In it, he and co-author Sarah Léonard, argue that the development of the EU asylum policy, far from 'securitizing' asylum-seekers and refugees, has led to the strengthening and codification of several rights for these two categories of persons.
However, the securitization of terrorism and the links that have been constructed between asylum, irregular migration and terrorism in the wake of the various terrorist attacks that have taken place in Europe in the last few years have had a significant impact on the ability of asylum-seekers to gain access to asylum systems in the EU.
If we look at the EU’s policy towards asylum seekers and refugees since its origins in 1993, what can we see and what are the biggest changes?
The biggest changes are related to the communitarisation of asylum policy in the EU. Nowadays, asylum legislation is increasingly harmonised across the EU member states. Also, the role of EU institutions, notably the European Court of Justice has been significantly increased. Finally, the substantive rights of asylum seekers and refugees have been substantially increased, including for persons in need of temporary protection."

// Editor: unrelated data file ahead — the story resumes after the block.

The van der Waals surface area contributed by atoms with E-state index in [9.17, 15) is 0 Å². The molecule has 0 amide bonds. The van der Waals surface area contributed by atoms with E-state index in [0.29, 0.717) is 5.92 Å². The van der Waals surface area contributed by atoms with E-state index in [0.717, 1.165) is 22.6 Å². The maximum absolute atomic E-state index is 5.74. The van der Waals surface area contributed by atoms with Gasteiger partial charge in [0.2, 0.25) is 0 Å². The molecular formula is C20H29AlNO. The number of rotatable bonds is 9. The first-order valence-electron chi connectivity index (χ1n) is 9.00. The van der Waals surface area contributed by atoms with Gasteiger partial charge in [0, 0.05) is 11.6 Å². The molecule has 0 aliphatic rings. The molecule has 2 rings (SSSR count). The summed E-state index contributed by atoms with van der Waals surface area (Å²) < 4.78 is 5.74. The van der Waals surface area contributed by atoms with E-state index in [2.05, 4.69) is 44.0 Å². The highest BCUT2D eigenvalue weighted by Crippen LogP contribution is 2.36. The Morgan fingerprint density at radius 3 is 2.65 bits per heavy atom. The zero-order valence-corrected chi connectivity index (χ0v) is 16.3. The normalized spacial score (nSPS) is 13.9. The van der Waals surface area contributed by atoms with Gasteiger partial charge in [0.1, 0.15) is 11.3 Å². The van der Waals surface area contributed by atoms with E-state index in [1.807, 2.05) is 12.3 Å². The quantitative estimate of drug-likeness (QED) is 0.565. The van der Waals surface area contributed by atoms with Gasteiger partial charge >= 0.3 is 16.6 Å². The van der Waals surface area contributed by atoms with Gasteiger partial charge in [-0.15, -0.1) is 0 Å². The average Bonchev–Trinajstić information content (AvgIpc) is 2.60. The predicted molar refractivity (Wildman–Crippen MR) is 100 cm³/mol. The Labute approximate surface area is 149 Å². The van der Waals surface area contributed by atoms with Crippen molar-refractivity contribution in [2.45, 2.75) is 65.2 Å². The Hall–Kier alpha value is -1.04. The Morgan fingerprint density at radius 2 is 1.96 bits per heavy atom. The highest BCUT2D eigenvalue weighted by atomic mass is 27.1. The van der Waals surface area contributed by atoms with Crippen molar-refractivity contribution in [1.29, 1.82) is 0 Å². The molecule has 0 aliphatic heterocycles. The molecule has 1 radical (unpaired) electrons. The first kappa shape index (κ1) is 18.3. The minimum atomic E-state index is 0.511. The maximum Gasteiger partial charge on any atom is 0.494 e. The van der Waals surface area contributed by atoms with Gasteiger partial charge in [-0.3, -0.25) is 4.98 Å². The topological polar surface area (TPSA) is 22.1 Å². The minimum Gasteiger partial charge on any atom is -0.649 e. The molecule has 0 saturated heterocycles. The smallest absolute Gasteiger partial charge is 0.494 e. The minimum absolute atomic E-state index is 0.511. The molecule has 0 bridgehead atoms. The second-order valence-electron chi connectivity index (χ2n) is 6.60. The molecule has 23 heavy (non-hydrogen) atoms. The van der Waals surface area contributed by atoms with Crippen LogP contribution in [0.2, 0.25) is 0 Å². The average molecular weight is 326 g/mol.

What have been the impacts on refugees and asylum seekers of the securitisation of terrorism?
The impact has been considerable. The access to asylum has been severely restricted, notably because the travel routes via Greece, the Balkans and central Europe have been closed. This means that, even though asylum seekers have more rights after accessing asylum channels in the EU, it has become more difficult to access it.
The development of the EU asylum policy, far from 'securitising' asylum-seekers and refugees, has led to the strengthening and codification of their rights. Can you elaborate?
The strengthening means notably that more categories of people are included in the asylum procedures, the administrative procedures have significantly improved, and the receptions conditions have been signficantly improved across Europe. Codification means that all these rights have been enshrined in law and are not up to member state practice any more to a large extent. Variations across different EU member states have been significantly decreased.
Christian Kaunert is Professor and Chair of Policing and Security as well as Director of the International Centre for Policing and Security at the University of South Wales, UK.
He previously served as Academic Director and Professor at the Vrije Universiteit Brussel, Professor of International Politics at the University of Dundee, Senior Lecturer at the University of Salford, Marie Curie Senior Research Fellow at the European University Institute in Florence, and Lecturer at Aberystwyth University.